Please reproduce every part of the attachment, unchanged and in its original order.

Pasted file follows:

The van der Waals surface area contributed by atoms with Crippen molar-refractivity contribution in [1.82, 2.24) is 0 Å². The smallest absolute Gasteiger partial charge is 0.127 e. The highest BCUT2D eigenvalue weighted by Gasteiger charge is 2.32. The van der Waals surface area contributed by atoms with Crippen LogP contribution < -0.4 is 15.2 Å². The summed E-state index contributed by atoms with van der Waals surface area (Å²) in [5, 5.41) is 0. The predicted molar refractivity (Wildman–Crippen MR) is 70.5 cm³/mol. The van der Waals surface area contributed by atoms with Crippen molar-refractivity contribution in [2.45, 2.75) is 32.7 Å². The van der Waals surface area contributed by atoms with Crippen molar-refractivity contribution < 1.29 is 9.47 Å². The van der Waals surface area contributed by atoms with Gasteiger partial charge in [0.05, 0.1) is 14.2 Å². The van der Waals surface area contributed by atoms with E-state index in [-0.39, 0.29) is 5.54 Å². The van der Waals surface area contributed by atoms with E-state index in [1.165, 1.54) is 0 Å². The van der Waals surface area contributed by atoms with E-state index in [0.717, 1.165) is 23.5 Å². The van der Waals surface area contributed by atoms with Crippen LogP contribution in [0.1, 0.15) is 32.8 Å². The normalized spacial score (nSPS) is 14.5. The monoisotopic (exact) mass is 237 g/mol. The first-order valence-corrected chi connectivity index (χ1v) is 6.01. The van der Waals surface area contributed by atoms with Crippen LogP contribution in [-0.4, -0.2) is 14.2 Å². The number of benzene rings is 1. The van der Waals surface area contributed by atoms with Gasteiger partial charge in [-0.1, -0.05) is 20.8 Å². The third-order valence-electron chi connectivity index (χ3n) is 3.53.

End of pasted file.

The van der Waals surface area contributed by atoms with Crippen molar-refractivity contribution in [1.82, 2.24) is 0 Å². The smallest absolute Gasteiger partial charge is 0.127 e. The highest BCUT2D eigenvalue weighted by Gasteiger charge is 2.32. The van der Waals surface area contributed by atoms with Crippen LogP contribution < -0.4 is 15.2 Å². The summed E-state index contributed by atoms with van der Waals surface area (Å²) in [5, 5.41) is 0. The predicted molar refractivity (Wildman–Crippen MR) is 70.5 cm³/mol. The van der Waals surface area contributed by atoms with Crippen molar-refractivity contribution in [2.45, 2.75) is 32.7 Å². The van der Waals surface area contributed by atoms with Crippen molar-refractivity contribution < 1.29 is 9.47 Å². The van der Waals surface area contributed by atoms with Gasteiger partial charge in [0.05, 0.1) is 14.2 Å². The van der Waals surface area contributed by atoms with E-state index in [-0.39, 0.29) is 5.54 Å². The van der Waals surface area contributed by atoms with E-state index in [1.165, 1.54) is 0 Å². The van der Waals surface area contributed by atoms with E-state index in [0.717, 1.165) is 23.5 Å². The van der Waals surface area contributed by atoms with Crippen LogP contribution in [0.1, 0.15) is 32.8 Å². The normalized spacial score (nSPS) is 14.5. The monoisotopic (exact) mass is 237 g/mol. The first-order valence-corrected chi connectivity index (χ1v) is 6.01. The van der Waals surface area contributed by atoms with Crippen LogP contribution in [-0.4, -0.2) is 14.2 Å². The number of benzene rings is 1. The van der Waals surface area contributed by atoms with Gasteiger partial charge in [-0.1, -0.05) is 20.8 Å². The third-order valence-electron chi connectivity index (χ3n) is 3.53.